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How does Dickens effectively portray the transformation in Scrooges Character?

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How does Dickens effectively portray the transformation in Scrooge's Character? A Christmas Carol by Charles Dickens Set in the 1840s on Christmas Eve, A Christmas Carol novella is about the transformation of the protagonist, Ebenezer Scrooge. A wealthy and elderly man, Scrooge is considered miserly and misanthropic. As he prepares for bed on Christmas Eve in his solitary, dark chambers, Scrooge is visited by the ghost of his former partner, Jacob Marley. Marley was almost as selfish as Scrooge, and now his spirit is being punished. He tells Scrooge that he must change his ways and warns Scrooge would be visited by three more ghosts: the Spirits of Christmas Past, Present, and Future. During Victorian times there was a big gap between the rich and poor. The poor lived in poverty or were forced to work in workhouses. This was a place where people would work, sleep and eat to get very little money. Dickens is trying to make people aware of the people that were not so well off in the Victorian times and the difference between them and rich people. In the first stave, Dickens describes the character of Scrooge as a "tight fisted hand at the grindstone". ...read more.


His status drops as he 'begged' the ghost to lead him on, showing vulnerability in his personality at this stage. Scrooge watches Fezziwig, his old boss, dance and enjoy his party he recognises the joy that Fezziwig gives to his employees by kindness rather than money. As the spirit takes Scrooge on this journey Scrooge recognises that his past life has made him scared of living. Eventually he sees his past love, and recognises that he turned his back upon human passion. Scrooge is made to watch the moment when his life changed in the past and he had no hope of being happy again. When he sees this moment that changed his life, it makes him feel regretful, he says 'no more' but the spirit forces him to see the happiness that he could have experienced with this woman who he loved. From this we can deduce that though Scrooge is responsible for his own unhappiness by turning his back on all the things that he could of have. The ghost takes him to Bob Cratchit's house as Scrooge watches the simple pleasures of family life that he denied. ...read more.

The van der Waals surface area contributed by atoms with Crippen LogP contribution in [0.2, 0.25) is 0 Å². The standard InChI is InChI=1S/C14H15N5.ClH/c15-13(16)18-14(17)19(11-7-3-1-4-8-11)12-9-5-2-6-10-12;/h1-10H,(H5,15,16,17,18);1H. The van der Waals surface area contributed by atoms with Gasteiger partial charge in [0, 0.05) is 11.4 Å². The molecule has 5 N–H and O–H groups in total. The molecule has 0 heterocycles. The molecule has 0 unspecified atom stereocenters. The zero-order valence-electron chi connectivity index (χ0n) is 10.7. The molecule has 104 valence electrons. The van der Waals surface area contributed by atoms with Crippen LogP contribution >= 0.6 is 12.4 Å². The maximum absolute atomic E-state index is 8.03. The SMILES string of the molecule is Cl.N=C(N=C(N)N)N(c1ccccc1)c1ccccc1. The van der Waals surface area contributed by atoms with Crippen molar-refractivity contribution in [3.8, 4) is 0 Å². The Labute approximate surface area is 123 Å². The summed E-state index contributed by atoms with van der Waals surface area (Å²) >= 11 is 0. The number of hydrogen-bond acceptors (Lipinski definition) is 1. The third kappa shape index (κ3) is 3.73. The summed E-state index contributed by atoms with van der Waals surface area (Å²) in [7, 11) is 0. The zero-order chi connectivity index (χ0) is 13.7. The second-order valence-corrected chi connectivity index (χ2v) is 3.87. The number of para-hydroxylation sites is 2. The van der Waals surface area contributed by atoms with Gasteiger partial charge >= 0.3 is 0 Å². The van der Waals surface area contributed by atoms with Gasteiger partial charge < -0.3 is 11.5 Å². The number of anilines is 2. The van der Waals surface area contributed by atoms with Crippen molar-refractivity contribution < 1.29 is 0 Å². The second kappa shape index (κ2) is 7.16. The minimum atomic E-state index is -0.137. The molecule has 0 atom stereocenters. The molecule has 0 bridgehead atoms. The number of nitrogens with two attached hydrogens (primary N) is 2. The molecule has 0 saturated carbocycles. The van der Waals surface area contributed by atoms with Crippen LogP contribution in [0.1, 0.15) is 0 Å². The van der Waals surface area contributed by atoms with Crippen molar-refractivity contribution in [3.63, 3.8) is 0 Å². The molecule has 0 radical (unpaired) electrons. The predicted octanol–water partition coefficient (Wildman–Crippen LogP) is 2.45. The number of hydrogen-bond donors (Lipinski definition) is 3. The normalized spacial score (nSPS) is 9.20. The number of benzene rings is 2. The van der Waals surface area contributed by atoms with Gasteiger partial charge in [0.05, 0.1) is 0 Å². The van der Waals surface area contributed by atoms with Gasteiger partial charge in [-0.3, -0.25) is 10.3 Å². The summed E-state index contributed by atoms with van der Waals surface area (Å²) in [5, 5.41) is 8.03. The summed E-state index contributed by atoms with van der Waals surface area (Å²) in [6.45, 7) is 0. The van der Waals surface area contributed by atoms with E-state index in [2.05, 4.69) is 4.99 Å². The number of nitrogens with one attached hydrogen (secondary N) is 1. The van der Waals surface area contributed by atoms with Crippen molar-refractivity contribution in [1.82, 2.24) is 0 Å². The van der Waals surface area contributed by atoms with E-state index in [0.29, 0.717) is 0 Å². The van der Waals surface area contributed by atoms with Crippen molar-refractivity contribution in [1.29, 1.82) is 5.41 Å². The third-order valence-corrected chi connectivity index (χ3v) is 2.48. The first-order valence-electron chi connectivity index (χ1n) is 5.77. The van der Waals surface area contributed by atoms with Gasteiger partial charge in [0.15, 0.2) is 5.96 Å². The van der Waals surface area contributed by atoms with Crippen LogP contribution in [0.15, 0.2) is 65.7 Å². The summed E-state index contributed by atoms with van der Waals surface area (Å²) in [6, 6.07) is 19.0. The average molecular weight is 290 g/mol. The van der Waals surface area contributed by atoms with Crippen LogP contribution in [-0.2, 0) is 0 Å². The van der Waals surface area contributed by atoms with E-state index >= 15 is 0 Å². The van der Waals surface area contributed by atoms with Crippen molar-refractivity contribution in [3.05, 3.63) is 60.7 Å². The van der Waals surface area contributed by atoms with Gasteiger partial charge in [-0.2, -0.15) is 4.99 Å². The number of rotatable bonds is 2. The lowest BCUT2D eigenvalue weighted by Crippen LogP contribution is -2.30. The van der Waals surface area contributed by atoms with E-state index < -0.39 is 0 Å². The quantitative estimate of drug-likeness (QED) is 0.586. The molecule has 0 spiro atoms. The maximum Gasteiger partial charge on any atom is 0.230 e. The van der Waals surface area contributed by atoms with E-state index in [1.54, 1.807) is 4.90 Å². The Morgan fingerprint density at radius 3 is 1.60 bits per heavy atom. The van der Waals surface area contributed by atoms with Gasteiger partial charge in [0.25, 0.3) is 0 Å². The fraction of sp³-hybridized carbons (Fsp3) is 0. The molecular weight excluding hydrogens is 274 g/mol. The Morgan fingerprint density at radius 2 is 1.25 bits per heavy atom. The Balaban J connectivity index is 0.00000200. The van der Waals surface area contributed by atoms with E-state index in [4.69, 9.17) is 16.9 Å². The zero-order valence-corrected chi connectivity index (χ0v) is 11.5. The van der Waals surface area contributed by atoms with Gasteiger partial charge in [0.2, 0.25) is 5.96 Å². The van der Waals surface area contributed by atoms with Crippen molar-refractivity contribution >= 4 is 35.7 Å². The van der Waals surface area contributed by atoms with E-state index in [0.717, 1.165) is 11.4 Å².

Instead of shunning people away he greets them 'taking the old gentleman by both hands'. This is a reoccurring image of Scrooge's hands, instead of grabbing for money it is happiness instead. He even laughs for the first time as Dickens describes it as 'a splendid laugh, a most illustrious laugh'. Dickens uses repetition in a different than before, but now instead of saying 'good afternoon' to make his nephew go, he repeats 'hallo' and chuckles repeatedly. He even says 'hallo' instead of 'hello' to show the ecstatic joy he is in. When Bob comes to the office, Scrooge plays a trick on Bob showing humour and playfulness, it says he 'feigns' to be mean which shows he is naturally nicer. And he even says 'A merry Christmas, Bob' whereas before he would say 'humbug' showing his new view on Christmas. A Christmas Carol's most important message is that it is never too late to change. There is good in everyone. Scrooge is shown contrasting visions, one of light and joy and the other of darkness and avarice and Dickens shows everyone can change. The moral in this story of giving and being kind is still applied to today because without them everyone would be mean like Scrooge. ...read more.

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